One very good example of this comes when Ball rather gratuitously disparages the term “pro-life.” In 1970, Ball writes, British physiologist Robert Edwards (1925-2013), gynecologist Patrick Steptoe (1913-1988), “and their clinical assistant Jean Purdy published images of fertilized human embryos grown to the 16-cell stage; by 1971 they had developed embryos in vitro to blastocysts” (pp. 214-215). This was done as part of an IVF procedure pioneered by Edwards, but the photographs, Ball laments, citing feminist medical anthropologist Lynn M. Morgan, gave the impression that the “blob[s] of tissue in which a shrimp-like head was already forming” possessed “the same moral status as people.” This caused, from Ball’s perspective, an unfortunate tendency for some human beings to argue for human solidarity with such “tissue.” “Many ‘pro-life’ groups,” Ball says, putting “pro-life” in mocking scare quotes, “now argue their case by mobilizing the imagery of biomedical technology, using the in utero fetus as a stand-in for the embryo to imply the presence and continuity of personhood from conception onwards” (pp. 216). In a snide footnote, Ball reassures his readers that he has used the “[‘pro-life’] terminology precisely to emphasize the politicized language; the phrase is not descriptive” (pp. 216). IVF may have raised questions about the ethical treatment of human beings at every stage of development, but Ball, following the cue of the radically anti-life professor Lynn Morgan, dismisses those questions as “political.”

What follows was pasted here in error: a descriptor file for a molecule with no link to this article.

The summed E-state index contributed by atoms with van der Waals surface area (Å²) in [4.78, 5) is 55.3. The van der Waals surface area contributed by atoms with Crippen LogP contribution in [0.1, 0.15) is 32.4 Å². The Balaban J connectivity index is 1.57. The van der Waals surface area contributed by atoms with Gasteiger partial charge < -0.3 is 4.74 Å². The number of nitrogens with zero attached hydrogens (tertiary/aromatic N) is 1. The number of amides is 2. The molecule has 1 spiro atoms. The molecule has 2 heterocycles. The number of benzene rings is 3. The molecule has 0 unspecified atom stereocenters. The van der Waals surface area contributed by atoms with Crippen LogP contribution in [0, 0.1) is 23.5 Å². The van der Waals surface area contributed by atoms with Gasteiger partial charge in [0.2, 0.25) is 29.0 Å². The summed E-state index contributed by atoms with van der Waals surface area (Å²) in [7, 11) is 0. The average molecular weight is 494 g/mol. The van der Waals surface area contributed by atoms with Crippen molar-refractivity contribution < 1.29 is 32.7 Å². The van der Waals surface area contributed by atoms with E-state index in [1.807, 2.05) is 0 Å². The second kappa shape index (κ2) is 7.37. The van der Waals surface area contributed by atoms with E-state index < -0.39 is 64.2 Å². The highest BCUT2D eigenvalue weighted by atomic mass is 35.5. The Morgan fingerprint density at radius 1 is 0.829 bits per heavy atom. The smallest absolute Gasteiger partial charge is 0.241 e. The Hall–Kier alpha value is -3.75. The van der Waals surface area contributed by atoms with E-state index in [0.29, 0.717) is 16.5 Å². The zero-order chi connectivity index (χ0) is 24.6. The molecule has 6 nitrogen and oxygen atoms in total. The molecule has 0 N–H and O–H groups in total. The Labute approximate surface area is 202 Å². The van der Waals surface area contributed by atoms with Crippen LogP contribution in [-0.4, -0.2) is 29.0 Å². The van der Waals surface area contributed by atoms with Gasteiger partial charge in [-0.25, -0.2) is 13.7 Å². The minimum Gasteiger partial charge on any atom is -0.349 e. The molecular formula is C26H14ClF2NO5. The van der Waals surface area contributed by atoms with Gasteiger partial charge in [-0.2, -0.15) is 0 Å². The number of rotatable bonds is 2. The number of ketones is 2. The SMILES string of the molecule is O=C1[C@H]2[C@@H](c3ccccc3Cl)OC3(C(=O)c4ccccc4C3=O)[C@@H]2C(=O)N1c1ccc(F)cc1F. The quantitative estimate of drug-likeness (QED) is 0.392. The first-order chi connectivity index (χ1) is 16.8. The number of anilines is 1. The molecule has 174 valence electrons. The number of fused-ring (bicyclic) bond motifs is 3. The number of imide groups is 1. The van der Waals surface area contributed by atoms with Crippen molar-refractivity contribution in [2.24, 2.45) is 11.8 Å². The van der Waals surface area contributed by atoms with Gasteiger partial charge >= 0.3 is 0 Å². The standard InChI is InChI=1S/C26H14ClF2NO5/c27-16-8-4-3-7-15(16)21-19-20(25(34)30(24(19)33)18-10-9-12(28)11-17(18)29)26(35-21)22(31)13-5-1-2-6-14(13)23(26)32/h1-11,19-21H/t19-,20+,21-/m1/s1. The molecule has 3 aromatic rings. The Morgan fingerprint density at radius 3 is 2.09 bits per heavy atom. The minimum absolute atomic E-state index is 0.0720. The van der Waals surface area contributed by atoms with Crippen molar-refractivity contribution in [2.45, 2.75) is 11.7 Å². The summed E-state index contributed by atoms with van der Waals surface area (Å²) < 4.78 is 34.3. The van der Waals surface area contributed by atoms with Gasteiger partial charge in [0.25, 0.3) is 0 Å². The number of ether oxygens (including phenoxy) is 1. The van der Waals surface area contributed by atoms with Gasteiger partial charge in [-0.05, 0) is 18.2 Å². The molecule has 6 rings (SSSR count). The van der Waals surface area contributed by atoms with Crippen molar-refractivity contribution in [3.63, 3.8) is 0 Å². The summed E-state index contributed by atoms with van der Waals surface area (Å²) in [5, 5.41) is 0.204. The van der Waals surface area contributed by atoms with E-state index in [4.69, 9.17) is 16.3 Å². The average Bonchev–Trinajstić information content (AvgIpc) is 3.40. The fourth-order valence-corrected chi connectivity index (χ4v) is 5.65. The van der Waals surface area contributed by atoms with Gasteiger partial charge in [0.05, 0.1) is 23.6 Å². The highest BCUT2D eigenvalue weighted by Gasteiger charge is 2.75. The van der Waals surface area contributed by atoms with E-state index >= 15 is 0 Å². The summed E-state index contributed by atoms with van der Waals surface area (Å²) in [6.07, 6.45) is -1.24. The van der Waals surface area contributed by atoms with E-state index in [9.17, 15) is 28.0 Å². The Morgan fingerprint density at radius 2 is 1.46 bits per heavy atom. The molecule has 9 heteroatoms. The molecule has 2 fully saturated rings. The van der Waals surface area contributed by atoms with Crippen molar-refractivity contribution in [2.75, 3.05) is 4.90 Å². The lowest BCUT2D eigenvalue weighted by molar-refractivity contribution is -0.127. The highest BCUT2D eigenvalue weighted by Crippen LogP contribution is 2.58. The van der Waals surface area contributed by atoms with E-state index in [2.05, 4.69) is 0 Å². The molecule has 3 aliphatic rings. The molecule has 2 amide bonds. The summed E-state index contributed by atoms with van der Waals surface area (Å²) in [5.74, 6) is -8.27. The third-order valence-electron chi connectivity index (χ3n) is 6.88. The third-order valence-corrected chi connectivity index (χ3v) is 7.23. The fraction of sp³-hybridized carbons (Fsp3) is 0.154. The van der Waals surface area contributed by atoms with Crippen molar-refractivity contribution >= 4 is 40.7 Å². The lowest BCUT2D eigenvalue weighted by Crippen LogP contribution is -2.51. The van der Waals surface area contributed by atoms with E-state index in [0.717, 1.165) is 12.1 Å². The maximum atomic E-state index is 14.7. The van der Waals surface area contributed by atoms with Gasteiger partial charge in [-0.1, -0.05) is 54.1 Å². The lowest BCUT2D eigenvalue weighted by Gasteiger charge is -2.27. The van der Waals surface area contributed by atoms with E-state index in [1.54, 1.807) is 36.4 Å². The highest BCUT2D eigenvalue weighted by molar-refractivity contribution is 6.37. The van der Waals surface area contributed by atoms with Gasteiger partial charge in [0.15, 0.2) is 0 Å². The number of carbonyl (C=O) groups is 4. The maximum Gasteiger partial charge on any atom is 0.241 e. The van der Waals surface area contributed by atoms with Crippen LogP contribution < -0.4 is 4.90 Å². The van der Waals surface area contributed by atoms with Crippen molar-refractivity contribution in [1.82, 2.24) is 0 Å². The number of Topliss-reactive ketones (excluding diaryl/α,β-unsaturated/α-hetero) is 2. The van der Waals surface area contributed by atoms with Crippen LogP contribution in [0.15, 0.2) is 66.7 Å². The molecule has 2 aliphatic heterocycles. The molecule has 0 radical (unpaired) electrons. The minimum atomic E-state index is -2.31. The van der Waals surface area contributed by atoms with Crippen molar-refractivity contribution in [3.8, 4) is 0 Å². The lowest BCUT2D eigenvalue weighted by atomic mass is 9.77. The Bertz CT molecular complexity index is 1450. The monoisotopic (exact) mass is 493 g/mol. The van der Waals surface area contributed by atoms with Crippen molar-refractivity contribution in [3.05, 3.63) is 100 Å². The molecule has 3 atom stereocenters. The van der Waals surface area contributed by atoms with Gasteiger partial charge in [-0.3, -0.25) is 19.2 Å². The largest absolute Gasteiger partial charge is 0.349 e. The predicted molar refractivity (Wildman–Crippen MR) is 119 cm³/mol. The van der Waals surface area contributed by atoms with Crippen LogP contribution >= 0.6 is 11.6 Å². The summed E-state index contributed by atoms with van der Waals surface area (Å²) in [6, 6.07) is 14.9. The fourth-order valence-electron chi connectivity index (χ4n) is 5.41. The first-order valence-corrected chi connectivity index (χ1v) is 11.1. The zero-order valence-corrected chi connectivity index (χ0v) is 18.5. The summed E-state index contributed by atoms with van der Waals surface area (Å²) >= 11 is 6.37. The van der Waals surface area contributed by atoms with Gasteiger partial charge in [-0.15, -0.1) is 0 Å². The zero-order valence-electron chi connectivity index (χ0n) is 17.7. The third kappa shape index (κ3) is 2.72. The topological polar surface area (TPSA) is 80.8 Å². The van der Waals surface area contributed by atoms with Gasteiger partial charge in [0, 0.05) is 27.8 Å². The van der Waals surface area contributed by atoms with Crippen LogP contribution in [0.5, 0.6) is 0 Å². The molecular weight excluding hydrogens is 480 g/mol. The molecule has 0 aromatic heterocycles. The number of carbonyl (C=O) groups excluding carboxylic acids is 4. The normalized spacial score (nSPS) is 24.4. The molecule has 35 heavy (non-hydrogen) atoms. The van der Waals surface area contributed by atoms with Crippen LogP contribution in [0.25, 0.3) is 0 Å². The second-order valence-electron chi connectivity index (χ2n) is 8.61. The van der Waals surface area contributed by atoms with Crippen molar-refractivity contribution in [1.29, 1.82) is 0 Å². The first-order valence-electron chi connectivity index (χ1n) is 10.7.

However, it is unclear from the rest of Ball’s book what life really is, and why “pro-life” should be dismissed as merely the expression of a political opinion. For example, Ball details the debate in the UK in the early 1980s, led by moral philosopher Mary Warnock, about guidelines for the IVF technologies that Edwards and his team had unleashed a decade or so before (pp. 235-236). The Warnock committee eventually arrived at a “14-day rule,” finding that the appearance in a human embryo of a proto-spinal cord called a “primitive streak,” a feature which typically appears at two weeks of gestation, marks the boundary after which no more IVF or other intrusive procedures may be performed (p. 236). Concomitantly, Ball points out that “some scientists” regard the gastrulation stage of embryonic development, when cells differentiate and “buckle and fold, to shape the body”—a process which also takes place about two weeks after fertilization for humans—as “the beginning of personhood” (p. 69). But Ball is unconvinced, and prefers to see human life as a process, rather than beginning with a given event. “Life only began once,” Ball writes, emphasizing in italics that evolution has been working on an “unbroken thread from primal slime and algae” all the way to humans walking around today (p. 87). If Ball is unable to say what life is and when it begins in the case of an individual human being, why is he so hostile to the position that life should be defended? How can militancy arise from avowed uncertainty?